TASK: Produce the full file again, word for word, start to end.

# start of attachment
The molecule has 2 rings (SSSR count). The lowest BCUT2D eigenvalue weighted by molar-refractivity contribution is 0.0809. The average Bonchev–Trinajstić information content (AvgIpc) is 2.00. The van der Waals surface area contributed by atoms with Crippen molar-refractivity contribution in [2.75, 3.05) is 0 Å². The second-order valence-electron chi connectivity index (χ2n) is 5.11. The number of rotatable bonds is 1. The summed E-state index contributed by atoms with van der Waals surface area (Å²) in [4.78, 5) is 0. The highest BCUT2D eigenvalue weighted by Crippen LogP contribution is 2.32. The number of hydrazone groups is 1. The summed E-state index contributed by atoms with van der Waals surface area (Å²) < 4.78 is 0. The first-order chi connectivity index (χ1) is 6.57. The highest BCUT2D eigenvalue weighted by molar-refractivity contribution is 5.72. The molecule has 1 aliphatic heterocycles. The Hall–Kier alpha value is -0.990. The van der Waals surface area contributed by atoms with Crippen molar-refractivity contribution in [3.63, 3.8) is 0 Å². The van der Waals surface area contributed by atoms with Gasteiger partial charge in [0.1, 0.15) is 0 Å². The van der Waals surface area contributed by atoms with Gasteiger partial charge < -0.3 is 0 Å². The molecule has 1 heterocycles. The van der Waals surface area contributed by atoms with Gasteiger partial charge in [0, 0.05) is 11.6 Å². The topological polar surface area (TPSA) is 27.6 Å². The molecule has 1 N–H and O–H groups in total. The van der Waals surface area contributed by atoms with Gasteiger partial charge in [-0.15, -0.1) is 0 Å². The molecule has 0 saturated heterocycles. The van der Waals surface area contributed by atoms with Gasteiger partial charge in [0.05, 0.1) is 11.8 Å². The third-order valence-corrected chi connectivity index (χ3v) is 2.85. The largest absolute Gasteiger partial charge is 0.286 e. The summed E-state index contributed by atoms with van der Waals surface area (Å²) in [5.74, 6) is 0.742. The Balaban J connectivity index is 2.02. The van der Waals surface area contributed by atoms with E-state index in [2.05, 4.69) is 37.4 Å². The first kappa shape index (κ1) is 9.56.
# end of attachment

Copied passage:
The molecule has 2 rings (SSSR count). The lowest BCUT2D eigenvalue weighted by molar-refractivity contribution is 0.0809. The average Bonchev–Trinajstić information content (AvgIpc) is 2.00. The van der Waals surface area contributed by atoms with Crippen molar-refractivity contribution in [2.75, 3.05) is 0 Å². The second-order valence-electron chi connectivity index (χ2n) is 5.11. The number of rotatable bonds is 1. The summed E-state index contributed by atoms with van der Waals surface area (Å²) in [4.78, 5) is 0. The highest BCUT2D eigenvalue weighted by Crippen LogP contribution is 2.32. The number of hydrazone groups is 1. The summed E-state index contributed by atoms with van der Waals surface area (Å²) < 4.78 is 0. The first-order chi connectivity index (χ1) is 6.57. The highest BCUT2D eigenvalue weighted by molar-refractivity contribution is 5.72. The molecule has 1 aliphatic heterocycles. The Hall–Kier alpha value is -0.990. The van der Waals surface area contributed by atoms with Crippen molar-refractivity contribution in [3.63, 3.8) is 0 Å². The van der Waals surface area contributed by atoms with Gasteiger partial charge in [0.1, 0.15) is 0 Å². The van der Waals surface area contributed by atoms with Gasteiger partial charge < -0.3 is 0 Å². The molecule has 1 heterocycles. The van der Waals surface area contributed by atoms with Gasteiger partial charge in [0, 0.05) is 11.6 Å². The topological polar surface area (TPSA) is 27.6 Å². The molecule has 1 N–H and O–H groups in total. The van der Waals surface area contributed by atoms with Gasteiger partial charge in [-0.15, -0.1) is 0 Å². The molecule has 0 saturated heterocycles. The van der Waals surface area contributed by atoms with Gasteiger partial charge in [0.05, 0.1) is 11.8 Å². The third-order valence-corrected chi connectivity index (χ3v) is 2.85. The largest absolute Gasteiger partial charge is 0.286 e. The summed E-state index contributed by atoms with van der Waals surface area (Å²) in [5.74, 6) is 0.742. The Balaban J connectivity index is 2.02. The van der Waals surface area contributed by atoms with E-state index in [2.05, 4.69) is 37.4 Å². The first kappa shape index (κ1) is 9.56.